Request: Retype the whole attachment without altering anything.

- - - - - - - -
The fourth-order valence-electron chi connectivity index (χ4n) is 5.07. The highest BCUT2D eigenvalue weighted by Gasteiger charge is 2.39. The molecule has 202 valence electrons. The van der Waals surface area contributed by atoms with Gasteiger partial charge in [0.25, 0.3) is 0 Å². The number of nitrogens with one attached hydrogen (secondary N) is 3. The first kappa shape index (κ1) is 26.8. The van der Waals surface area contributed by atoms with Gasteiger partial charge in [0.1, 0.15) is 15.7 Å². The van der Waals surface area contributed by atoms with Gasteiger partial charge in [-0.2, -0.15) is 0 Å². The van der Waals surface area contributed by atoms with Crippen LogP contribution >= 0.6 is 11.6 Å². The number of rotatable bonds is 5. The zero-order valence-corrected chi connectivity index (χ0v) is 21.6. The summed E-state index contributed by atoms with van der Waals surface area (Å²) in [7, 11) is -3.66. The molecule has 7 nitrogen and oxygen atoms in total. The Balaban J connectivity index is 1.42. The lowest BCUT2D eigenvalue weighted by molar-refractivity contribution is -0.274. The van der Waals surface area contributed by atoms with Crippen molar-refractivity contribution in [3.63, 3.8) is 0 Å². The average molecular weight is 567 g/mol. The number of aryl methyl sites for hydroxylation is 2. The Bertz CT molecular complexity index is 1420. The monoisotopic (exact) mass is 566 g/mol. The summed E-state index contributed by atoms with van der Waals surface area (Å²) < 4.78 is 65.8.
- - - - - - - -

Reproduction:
The fourth-order valence-electron chi connectivity index (χ4n) is 5.07. The highest BCUT2D eigenvalue weighted by Gasteiger charge is 2.39. The molecule has 202 valence electrons. The van der Waals surface area contributed by atoms with Gasteiger partial charge in [0.25, 0.3) is 0 Å². The number of nitrogens with one attached hydrogen (secondary N) is 3. The first kappa shape index (κ1) is 26.8. The van der Waals surface area contributed by atoms with Gasteiger partial charge in [0.1, 0.15) is 15.7 Å². The van der Waals surface area contributed by atoms with Gasteiger partial charge in [-0.2, -0.15) is 0 Å². The van der Waals surface area contributed by atoms with Crippen LogP contribution >= 0.6 is 11.6 Å². The number of rotatable bonds is 5. The zero-order valence-corrected chi connectivity index (χ0v) is 21.6. The summed E-state index contributed by atoms with van der Waals surface area (Å²) in [7, 11) is -3.66. The molecule has 7 nitrogen and oxygen atoms in total. The Balaban J connectivity index is 1.42. The lowest BCUT2D eigenvalue weighted by molar-refractivity contribution is -0.274. The van der Waals surface area contributed by atoms with Crippen molar-refractivity contribution in [3.63, 3.8) is 0 Å². The average molecular weight is 567 g/mol. The number of aryl methyl sites for hydroxylation is 2. The Bertz CT molecular complexity index is 1420. The monoisotopic (exact) mass is 566 g/mol. The summed E-state index contributed by atoms with van der Waals surface area (Å²) < 4.78 is 65.8.